Debunking Blockchain Myths
(And How They Will Impact )
(The Future Of Business)
Blockchain technology has gained so much momentum
over the last few years, earning enough buzz that mainstream pundits are claiming that 2017 will be a major year for the platform. But just as many misconceptions came with the rise of smartphones and the internet, the myths surrounding blockchain technology are worth debunking. As the co-founder and CMO of Factom, a blockchain-as-as-service company, and author of Blockchain For Dummies, I've seen this firsthand and think it's important to set the record straight.
So, what are blockchains? For the technical crowd, blockchains are strings of cryptographic proofs chained together and audited in a public network by nodes. For the rest of us, it’s essentially a chain of cards put into a card catalog (like from an old-school public library) — a permanent one that is publicly audited for unauthorized changes at regular intervals. Each "block" of records within any given blockchain is tied to the previous one in a "chain," creating links that establish permanence. With a publicly accessible ledger, there is no central authority overseeing authenticity and security. The network itself acts as the judge and jury and guards itself against internal and external attacks.
Those are the basics. Now let’s deep-dive a little more into myths and facts about blockchains.
"The blockchain” exists.
Media coverage of "the blockchain" can make it seem like there is only one big blockchain, sort of like the internet. This is not at all true. There are many different blockchains, and each one was designed and created for a different purpose. There are big public blockchains like Bitcoin and Ethereum that anyone can participate in at any level. There are also semi open networks, like Ripple, that have some gating to participate. What's more, completely private networks exist that are only operated by known parties.
Blockchain records can never be hacked or altered.
One of the main selling points about blockchains is their inherent permanence and transparency. When people hear that, they often think that means that blockchains are invulnerable to outside attacks. No system or database will ever be completely immune, but the larger and more distributed the network, the more secure it is believed to be. What blockchains can provide to applications that are developed on top of them is a way of catching unauthorized changes to records.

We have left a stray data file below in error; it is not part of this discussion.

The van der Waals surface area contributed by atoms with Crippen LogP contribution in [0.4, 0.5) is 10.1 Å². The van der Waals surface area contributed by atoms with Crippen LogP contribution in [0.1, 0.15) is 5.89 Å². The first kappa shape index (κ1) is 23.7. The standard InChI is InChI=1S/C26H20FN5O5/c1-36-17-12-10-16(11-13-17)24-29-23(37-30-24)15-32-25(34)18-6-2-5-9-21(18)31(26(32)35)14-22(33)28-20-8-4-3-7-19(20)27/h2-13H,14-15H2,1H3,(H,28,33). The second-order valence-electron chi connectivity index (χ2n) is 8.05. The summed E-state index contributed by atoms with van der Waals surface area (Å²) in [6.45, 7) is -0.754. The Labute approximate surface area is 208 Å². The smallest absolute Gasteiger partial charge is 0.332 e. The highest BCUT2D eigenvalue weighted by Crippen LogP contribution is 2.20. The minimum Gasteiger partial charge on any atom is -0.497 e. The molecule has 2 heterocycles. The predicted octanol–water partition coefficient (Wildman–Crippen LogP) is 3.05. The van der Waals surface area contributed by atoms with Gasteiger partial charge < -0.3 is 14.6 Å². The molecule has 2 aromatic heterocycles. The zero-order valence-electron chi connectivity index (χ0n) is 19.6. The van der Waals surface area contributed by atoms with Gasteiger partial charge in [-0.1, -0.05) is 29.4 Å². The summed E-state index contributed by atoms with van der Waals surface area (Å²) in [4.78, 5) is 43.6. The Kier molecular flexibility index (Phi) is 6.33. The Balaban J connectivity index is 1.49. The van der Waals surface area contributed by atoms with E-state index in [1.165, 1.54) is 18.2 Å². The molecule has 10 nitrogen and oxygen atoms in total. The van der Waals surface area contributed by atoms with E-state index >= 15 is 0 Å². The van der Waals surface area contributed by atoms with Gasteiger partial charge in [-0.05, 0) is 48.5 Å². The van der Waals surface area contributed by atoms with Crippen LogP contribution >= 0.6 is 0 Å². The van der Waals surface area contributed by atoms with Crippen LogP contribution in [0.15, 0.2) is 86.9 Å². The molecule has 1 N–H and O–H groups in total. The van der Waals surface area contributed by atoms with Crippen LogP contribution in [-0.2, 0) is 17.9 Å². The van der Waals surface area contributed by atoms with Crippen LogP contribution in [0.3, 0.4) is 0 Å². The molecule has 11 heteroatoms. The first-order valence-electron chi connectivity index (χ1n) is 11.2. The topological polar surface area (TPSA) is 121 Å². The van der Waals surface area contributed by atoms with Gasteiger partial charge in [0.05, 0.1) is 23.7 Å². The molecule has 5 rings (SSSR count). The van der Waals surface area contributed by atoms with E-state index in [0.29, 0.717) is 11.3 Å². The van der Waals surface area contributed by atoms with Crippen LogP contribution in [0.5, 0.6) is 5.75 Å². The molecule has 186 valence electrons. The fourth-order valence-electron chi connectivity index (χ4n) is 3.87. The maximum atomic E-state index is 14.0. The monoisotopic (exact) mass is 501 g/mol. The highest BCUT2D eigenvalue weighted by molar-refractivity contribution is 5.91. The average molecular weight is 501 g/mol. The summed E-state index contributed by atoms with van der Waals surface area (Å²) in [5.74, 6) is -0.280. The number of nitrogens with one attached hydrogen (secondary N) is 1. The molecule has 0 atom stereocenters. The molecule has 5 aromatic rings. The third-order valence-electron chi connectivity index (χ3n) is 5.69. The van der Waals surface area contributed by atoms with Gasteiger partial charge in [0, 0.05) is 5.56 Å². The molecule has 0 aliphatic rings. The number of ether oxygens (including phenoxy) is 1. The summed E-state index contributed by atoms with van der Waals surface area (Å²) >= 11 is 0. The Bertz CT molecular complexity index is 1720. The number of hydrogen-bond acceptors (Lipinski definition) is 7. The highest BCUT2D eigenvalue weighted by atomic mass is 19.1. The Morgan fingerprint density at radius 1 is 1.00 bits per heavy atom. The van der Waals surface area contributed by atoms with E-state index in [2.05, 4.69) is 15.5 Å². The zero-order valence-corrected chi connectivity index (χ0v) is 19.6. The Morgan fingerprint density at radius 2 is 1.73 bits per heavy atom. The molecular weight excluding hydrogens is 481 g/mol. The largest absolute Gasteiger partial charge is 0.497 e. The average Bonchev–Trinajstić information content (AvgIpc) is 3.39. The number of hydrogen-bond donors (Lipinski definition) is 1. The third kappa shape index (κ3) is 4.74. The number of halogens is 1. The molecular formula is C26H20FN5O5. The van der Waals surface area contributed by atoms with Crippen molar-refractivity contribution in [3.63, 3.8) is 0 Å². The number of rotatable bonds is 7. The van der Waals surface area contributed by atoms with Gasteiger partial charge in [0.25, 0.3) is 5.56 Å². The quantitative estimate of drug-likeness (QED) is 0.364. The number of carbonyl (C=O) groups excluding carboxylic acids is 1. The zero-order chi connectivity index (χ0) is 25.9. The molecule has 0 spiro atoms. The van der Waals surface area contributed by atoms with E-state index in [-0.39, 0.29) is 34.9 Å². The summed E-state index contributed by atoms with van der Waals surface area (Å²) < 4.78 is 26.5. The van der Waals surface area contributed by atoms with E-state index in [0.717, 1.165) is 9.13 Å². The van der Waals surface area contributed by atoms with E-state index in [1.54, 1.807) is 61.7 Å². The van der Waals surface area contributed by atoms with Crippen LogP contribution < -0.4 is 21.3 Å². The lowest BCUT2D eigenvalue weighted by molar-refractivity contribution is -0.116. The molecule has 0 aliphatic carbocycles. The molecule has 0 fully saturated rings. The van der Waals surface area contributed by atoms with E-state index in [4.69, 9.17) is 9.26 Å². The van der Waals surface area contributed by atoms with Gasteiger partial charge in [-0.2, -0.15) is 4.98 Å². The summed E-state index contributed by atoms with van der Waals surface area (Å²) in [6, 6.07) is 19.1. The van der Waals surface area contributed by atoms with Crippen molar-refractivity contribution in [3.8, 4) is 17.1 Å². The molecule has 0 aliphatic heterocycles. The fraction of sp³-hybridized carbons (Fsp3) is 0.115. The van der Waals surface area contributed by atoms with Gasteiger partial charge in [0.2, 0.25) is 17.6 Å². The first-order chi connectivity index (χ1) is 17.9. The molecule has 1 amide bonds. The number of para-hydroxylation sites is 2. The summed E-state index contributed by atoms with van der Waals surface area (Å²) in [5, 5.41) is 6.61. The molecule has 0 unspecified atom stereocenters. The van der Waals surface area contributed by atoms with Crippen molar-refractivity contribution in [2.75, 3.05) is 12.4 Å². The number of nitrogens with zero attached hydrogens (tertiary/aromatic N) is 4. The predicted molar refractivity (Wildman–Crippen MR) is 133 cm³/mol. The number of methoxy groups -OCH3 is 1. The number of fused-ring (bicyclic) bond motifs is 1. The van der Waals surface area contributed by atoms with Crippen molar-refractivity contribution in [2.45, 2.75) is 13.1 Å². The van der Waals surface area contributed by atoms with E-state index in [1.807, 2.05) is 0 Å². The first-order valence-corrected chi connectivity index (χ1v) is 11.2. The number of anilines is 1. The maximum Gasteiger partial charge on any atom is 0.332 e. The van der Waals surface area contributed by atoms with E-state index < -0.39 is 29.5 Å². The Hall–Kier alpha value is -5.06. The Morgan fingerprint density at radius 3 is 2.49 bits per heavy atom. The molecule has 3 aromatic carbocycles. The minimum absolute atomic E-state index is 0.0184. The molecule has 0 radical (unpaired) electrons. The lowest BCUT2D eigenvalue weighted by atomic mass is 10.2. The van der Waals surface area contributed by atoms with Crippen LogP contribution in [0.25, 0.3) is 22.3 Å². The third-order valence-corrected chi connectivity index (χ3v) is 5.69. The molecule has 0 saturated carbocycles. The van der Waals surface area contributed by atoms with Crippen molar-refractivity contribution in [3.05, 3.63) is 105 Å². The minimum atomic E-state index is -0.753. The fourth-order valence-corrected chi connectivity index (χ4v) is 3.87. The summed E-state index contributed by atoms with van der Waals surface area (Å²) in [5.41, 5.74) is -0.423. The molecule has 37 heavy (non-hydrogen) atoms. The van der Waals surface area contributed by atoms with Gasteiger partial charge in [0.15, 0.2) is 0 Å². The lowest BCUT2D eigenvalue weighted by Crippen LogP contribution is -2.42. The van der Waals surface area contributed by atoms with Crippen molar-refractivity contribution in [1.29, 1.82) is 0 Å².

Blockchains have to be publicly accessible.
At their core, blockchains are a type of database. A key feature is publicly vetted data, but the "public" aspect is flexible. It could just be all the parties that are interested in the data being secured and shared. It is also possible to take a private blockchain and stack it on top of a public blockchain — thus delivering an easy and efficient source of authentication based on external crowd resources, without exposing private information. Building systems like this would enable crowd-based auditing at a fraction of the cost of building the whole system within a public blockchain.
Cryptocurrency is used for untraceable black-market transactions.
There has been a long-held belief that cryptocurrencies are only used for black-market purposes. While it is true that Bitcoin and other cryptocurrencies can be used for such nefarious activities, it’s ignorant to assume that it is solely an untraceable underworld enabler. Cryptocurrency is simply a means for exchanging digital assets. For a public ledger like the Bitcoin blockchain, there is always a record of every transaction, and in fact, that immutable and public record is essentially why it was built. Thus, all transactions can be traced back once a user leaves the cryptocurrency world to cash out in the real world, regardless of the purpose of the transaction.
Blockchains have no business or commercial applications.
Blockchains tends to be associated with the transfer of value. However, the very nature of their design — secure blocks of information, verifiable data and permanent records — creates a model that can be used for any sensitive data. A good example is patient medical records: They often need to be sent from a provider to a range of different recipients, including insurance companies, referrals, and other departments within the same facility. This data includes things like medical history, social security numbers, and insurance information. Blockchains provide a means to access and transmit these records securely and privately.
By debunking the many myths about blockchains, executives can begin to grasp the paradigm shift they can provide in many different sectors — and why the mainstream has started exploring them. Technology analysts are already discussing the way blockchain technology will reshape online security. All of this boils down to one crucial point: Blockchains are becoming an important piece of how we will all do business in the future.
Alan Zibluk Markethive Founding Member